The paper deals with the distinction between equation-based and agent-based models, and ways to fruitfully combine them. We apply to our ideas to a model by Acemoglu and Robinson on the Kuznets Curve.

One cool thing about building and ABM from an EBM is that you concern yourself very deeply with the logic of the original model. In our case this helped us to discover some analytical mistakes in the original model, which we have described in this comment.

## Presentation on unrealistic models at the TINT workshop in Helsinki¶

Posted October 25 2017

I was honored to give a presentation at the workshop What to Make of Highly Unrealistic Models? at the Academy of Finland Centre of Excellence in the Philosophy of Social Sciences.

My presentation was about the various ways models can be termed ‘unrealistic’ and when and how they can still be useful. You can have a look at my presentation here and read a summary of my argument here. I greatly appreciate, as always, any feedback!

## Material on Summer Course on Computational Economics and Complexity¶

Posted October 25 2017

This summer I was happy to teach a one-week course on complexity economics and computational methods together with Torsten Heinrich from Oxford University. The Summer Academy is related to Exploring Economics, a wonderful pluralistic economics learning plattform. All the material is available here. Any feedback is, as always, highly welcome.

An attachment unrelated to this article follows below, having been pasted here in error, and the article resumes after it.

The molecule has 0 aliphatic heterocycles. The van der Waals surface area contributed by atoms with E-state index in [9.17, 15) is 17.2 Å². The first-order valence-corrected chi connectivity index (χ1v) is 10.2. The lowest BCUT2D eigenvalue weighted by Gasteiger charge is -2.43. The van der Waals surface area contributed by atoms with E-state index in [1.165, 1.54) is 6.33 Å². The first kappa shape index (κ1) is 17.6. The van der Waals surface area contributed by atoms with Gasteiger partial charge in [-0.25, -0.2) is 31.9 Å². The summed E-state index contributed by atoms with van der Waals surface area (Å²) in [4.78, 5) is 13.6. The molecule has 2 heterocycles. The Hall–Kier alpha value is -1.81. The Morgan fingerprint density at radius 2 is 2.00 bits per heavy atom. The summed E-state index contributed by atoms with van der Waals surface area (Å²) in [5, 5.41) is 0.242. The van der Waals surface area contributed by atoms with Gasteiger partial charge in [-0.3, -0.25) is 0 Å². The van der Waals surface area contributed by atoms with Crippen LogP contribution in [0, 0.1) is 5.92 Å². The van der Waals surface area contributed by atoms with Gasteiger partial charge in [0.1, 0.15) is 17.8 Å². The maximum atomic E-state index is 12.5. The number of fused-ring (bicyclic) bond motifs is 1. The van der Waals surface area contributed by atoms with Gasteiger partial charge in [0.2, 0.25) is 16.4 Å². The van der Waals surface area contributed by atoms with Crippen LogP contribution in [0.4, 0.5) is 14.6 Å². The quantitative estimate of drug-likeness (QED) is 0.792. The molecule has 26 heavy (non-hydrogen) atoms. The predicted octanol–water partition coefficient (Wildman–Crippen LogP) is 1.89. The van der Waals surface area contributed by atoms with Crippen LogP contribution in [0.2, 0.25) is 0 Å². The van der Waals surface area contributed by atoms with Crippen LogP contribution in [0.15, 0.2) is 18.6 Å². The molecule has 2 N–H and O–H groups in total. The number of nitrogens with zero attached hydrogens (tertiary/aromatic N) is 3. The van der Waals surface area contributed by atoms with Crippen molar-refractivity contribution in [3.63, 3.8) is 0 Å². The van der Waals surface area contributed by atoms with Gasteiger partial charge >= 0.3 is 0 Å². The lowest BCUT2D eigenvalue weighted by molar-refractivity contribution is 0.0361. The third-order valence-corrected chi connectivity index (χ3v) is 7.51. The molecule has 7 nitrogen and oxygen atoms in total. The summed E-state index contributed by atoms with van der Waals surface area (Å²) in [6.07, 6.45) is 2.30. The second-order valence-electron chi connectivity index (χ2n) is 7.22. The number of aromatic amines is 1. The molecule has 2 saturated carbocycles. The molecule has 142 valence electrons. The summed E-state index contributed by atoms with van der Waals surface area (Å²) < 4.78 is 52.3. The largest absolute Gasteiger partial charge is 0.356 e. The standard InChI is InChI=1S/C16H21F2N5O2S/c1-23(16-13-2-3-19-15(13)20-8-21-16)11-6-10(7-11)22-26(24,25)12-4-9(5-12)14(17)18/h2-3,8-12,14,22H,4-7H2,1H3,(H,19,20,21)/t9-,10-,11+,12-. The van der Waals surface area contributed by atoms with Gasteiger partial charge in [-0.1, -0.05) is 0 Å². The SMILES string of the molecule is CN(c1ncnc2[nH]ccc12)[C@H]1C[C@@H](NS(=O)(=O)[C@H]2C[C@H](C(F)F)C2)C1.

## New working paper on European disintegration¶

Posted July 26 2017

In the paper Is Europe disintegrating? Macroeconomic divergence, structural polarization, trade and fragility we study the uneven development in Europe since 2000. The basic argument is that European countries follow two different growth trajectories, a debt-led trajectory in the periphery, and an export-led trajectory in the core. We trace the reasons to this to the different level of competitiveness of firms and the technological capabilities in the countries. Our conclusion is that European countries must implement three types of policies simultaneously: macroprudential financial regulation, industrial policy, and progressive redistribution.

The paper is available here and feedback is, as always, highly appreciated.

## New working papers: One on informal economic exchange and one on the epistemology of model verification/validation¶

Posted June 15 2017

I recently finished two working papers: The deals with the functioning of informal economic exchange systems, in particular the value transfer system Hawala. It’s title is Trust and Social Control. Sources of cooperation, performance, and stability in informal value transfer systems. It uses computational experiments to settle an important ambiguity with regard to the stabilizing mechanisms in such systems: is it mainly social control of general trust that is at the core of the system’s stability?

The second is entitled How to relate models to reality? An epistemological framework for the validation and verification of computational models. and takes a more theoretical approach. It suggests an epistemological framework for the validation and verification of computational models. This way, it hopefully contributes to a better understanding and a better comparability of different simulation models.

Feedback on both of them is highly appreciated!